On economic matters, Rudy Giuliani and Fred Thompson stand above the rest of the Republican field both on substance and on refusal to pander to populist myths. Of the two, Giuliani is the more engaging, the more memorable, and the more clear — but Thompson wasn’t bad at all.
That’s the quick-response reaction to Tuesday’s Michigan presidential debate on economic matters. The truth is, when social issues are off the table, Giuliani is as solidly a Reaganite conservative as there is, and Thompson is not far behind.
On the other hand, former Arkansas Gov. Mike Huckabee is about as economically conservative as was liberal New York Republican Governor Nelson Rockefeller — which means that on substance at least, Huckabee absolutely stunk up the stage, especially when he refused to back President George W. Bush’s veto of the crazily socialistic expansion of the SCHIP children’s health program. (Huckabee was so liberal overall that Clinton’s lefty former Labor Secretary positively gushed over him in post-debate analysis on CNBC.)
And former Massachusetts Gov. Mitt Romney took some sickening cheap shots at Giuliani on the subject of the line-item veto while pandering on several other fronts, further cementing his growing reputation as a calculating politician rather than a statesman. (Giuliani, in fact, is absolutely correct: The line-item veto is a good idea, but a pure line-item veto can’t be accomplished without a constitutional amendment.)
Giuliani and Thompson were best because they were firm for low taxes, low spending, entitlement reform, and free markets, and because they were bullish on the current economy and on the long-term prospects for national prosperity without being Pollyannaish about the federal budgetary problems down the road.
Giuliani made the best sustained case against Democratic big-government plans, especially against Hillary Clinton’s various neo-Great-Society dreams. He made the best case against burdensome federal regulations. He made a strong case for the four pending free-trade deals with friendly governments such as Columbia and South Korea. He made the strongest case for nuclear power. And he was positively Jack Kemp-like on the things Kemp always was best on, namely that growth and entrepreneurship and industriousness and optimism are better economic stratagems than are the command-and control decisions of even the most brilliant government planners.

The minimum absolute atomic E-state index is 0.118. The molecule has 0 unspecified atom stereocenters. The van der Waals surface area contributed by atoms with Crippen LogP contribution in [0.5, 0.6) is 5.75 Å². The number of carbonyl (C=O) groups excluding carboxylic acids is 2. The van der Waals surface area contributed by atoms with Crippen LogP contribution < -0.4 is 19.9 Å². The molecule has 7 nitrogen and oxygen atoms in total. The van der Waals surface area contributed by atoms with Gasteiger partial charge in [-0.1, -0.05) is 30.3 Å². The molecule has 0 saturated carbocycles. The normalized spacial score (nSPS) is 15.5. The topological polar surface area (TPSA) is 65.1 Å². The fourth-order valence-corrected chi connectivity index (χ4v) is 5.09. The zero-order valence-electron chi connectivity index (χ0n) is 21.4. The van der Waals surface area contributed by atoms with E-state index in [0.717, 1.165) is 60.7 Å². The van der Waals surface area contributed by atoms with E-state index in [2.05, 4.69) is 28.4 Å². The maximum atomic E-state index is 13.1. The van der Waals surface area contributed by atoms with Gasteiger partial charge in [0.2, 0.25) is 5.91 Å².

“The market is a wonderful thing,” Giuliani insisted, and backed it up again and again.
As for Thompson, he had the guts and wisdom to use short answers, to the point, when short answers were all that were required, and he absolutely refused to repeat liberal shibboleths. “In a dynamic economy,” he said, “some jobs are lost and some are gained. So far, a whole lot more are being gained than the ones being lost.” And: “We have the second highest corporate tax penalty in the world. We must do something about that.” And: “I don’t buy the concept that any reduction in tax cuts is necessarily lost revenue. It just stays in the taxpayers’ pockets rather than going to the government.” And: “the AMT [alternative minimum tax] ought to be phased out. In the short term, it ought to be indexed for inflation.”